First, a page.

THE Oplan Tokhang (Toktok Hangyo) component of the government's intensified drive against the illegal drugs trade is basically just that: authorities knock on the doors of the houses of suspected drug pushers and users and tell them to reform. Some local government unit (LGU) officials, however, do not knock on doors but merely post announcements pegging the dates when these suspects should surrender.

Tokhang actually rides on the back of the other components of the current anti-drugs drive, which include law enforcers going after suspected drug pushers and users and shooting those that fight back. There have also been killings that the police have disowned and which are attributed to “vigilantes.” The fear sowed has largely been what prompted those “tokhanged” to surrender.

The number of surrenderers so far is relatively small when compared with the estimated number of suspected drug pushers and users in the country but surrenderers have overwhelmed the police and LGUs nevertheless, posing problems. It would have been good that this was anticipated when the launch of Oplan Tokhang was planned, but that is already in the past. The focus now is to make Tokhang work.

Unfortunately, this is something that could not be done by LGUs alone. Involved there are drug abusers, most of whom could not be reformed by mere threats of monitoring, imprisonment or executions. Behavioral changes among drug abusers are the effects mainly of chemicals that need to be purged from the system and whose effects need to be treated. These persons are also at a high risk of relapse.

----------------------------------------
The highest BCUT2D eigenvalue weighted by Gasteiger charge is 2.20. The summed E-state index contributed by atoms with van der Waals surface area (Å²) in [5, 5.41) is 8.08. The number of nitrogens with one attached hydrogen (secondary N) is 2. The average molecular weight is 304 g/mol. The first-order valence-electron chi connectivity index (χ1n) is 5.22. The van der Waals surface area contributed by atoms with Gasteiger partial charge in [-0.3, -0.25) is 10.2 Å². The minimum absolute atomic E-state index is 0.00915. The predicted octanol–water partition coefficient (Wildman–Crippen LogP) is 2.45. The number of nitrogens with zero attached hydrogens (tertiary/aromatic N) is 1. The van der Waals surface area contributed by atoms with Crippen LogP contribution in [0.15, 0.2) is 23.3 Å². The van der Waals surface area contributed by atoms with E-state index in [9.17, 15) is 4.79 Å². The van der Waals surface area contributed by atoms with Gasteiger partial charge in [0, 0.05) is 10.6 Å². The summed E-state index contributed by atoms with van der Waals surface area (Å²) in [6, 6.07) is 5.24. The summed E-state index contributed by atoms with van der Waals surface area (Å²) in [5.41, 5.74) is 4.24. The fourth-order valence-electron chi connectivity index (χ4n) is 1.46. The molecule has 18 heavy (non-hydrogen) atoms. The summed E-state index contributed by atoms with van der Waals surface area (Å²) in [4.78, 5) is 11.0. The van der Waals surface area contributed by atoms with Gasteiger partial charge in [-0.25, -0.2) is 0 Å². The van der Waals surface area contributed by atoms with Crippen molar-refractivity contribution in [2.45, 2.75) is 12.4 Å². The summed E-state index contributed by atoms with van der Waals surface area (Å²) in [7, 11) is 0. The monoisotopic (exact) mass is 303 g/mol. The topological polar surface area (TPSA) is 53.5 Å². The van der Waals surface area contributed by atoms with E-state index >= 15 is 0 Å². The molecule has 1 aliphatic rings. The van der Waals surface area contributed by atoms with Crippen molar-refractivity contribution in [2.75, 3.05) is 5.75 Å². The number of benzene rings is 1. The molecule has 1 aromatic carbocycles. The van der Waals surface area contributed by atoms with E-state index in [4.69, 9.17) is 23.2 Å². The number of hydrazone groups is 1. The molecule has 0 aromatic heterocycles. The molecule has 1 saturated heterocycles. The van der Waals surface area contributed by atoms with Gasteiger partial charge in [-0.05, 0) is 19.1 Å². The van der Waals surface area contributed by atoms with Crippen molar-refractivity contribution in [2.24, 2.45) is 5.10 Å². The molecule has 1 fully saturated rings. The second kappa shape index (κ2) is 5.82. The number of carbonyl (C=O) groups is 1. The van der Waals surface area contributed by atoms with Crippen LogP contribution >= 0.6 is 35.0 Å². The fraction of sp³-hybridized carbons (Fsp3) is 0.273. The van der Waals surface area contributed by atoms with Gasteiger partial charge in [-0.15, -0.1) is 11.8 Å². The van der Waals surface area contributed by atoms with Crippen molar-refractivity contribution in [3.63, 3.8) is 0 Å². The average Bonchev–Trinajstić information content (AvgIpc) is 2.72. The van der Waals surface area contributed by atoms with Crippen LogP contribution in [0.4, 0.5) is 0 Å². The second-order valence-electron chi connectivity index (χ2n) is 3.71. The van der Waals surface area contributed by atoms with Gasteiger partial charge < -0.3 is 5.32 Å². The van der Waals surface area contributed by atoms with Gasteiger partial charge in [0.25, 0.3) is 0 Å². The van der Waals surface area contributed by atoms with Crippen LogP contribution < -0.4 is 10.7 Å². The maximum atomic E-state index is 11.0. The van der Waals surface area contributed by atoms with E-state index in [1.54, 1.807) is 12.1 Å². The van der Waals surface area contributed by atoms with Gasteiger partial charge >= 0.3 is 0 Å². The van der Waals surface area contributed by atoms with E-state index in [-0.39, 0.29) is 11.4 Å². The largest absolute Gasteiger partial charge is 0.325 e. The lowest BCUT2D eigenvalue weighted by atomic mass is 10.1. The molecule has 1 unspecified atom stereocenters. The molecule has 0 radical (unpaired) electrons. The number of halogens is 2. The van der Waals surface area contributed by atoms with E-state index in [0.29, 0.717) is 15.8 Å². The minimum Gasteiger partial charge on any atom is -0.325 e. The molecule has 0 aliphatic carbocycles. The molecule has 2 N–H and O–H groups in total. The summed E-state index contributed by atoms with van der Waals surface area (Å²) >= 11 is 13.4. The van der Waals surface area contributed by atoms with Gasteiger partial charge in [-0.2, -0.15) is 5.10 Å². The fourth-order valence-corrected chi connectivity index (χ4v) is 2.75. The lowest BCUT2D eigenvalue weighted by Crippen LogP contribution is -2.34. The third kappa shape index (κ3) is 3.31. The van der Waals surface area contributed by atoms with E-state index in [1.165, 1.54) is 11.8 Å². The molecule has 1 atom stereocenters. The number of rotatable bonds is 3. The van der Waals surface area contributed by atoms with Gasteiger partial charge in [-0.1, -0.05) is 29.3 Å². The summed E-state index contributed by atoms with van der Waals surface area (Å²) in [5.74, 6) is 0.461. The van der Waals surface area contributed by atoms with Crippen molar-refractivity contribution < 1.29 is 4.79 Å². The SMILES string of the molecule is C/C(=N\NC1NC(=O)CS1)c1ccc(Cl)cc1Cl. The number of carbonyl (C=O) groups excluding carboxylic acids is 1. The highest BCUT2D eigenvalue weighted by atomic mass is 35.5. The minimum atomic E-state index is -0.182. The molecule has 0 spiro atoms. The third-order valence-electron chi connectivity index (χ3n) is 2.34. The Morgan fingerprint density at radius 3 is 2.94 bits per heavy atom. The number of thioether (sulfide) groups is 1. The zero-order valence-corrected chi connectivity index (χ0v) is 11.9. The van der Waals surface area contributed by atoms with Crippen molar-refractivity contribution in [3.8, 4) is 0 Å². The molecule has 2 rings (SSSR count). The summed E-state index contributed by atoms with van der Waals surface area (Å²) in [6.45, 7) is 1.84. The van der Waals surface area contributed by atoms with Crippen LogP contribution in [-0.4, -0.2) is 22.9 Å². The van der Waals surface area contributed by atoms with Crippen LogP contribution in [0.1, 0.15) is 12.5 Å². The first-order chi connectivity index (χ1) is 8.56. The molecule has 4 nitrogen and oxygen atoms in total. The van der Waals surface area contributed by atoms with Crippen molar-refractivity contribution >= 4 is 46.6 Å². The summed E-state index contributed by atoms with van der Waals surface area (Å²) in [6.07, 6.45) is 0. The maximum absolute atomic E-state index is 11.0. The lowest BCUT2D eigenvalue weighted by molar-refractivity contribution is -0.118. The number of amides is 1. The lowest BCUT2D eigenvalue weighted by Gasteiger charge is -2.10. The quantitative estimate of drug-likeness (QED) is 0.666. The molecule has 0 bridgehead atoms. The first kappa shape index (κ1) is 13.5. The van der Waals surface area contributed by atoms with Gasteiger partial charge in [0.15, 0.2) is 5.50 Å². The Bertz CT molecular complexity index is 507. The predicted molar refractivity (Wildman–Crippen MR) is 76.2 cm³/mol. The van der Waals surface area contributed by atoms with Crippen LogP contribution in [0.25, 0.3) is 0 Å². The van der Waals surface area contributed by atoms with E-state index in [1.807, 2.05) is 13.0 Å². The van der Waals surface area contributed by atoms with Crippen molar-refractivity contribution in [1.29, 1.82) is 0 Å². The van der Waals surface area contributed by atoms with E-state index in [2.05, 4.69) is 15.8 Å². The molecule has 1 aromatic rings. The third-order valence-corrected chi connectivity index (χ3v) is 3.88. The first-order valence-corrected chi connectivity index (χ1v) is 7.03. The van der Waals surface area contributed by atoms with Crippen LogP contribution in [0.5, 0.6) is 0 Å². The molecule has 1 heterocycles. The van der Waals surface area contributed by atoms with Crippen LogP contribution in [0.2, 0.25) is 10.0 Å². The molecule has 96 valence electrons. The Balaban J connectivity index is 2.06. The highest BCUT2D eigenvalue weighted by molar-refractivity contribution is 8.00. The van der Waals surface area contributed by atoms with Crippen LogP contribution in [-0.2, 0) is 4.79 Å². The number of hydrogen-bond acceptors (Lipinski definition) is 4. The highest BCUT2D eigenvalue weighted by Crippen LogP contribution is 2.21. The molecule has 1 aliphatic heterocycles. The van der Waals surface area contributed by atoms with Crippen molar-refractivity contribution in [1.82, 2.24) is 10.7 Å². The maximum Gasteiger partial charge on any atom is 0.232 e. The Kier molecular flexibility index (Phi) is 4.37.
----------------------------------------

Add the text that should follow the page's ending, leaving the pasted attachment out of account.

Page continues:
Most LGUs do not have rehabilitation centers or if they have these are either inadequate or are run by private entities. The Cebu City Government, which does not have such a center, is now thinking of soliciting the help of even the churches. Note that Cebu City is among the bigger urban centers in the country.

While it is obvious that the Duterte administration lacked preparation when it launched the intensified drive against the illegal drug trade, it can still do some catching up. Oplan Tokhang has opened the opportunity for government to attend to one often neglected aspect of any campaign against drug addiction: treatment and rehabilitation.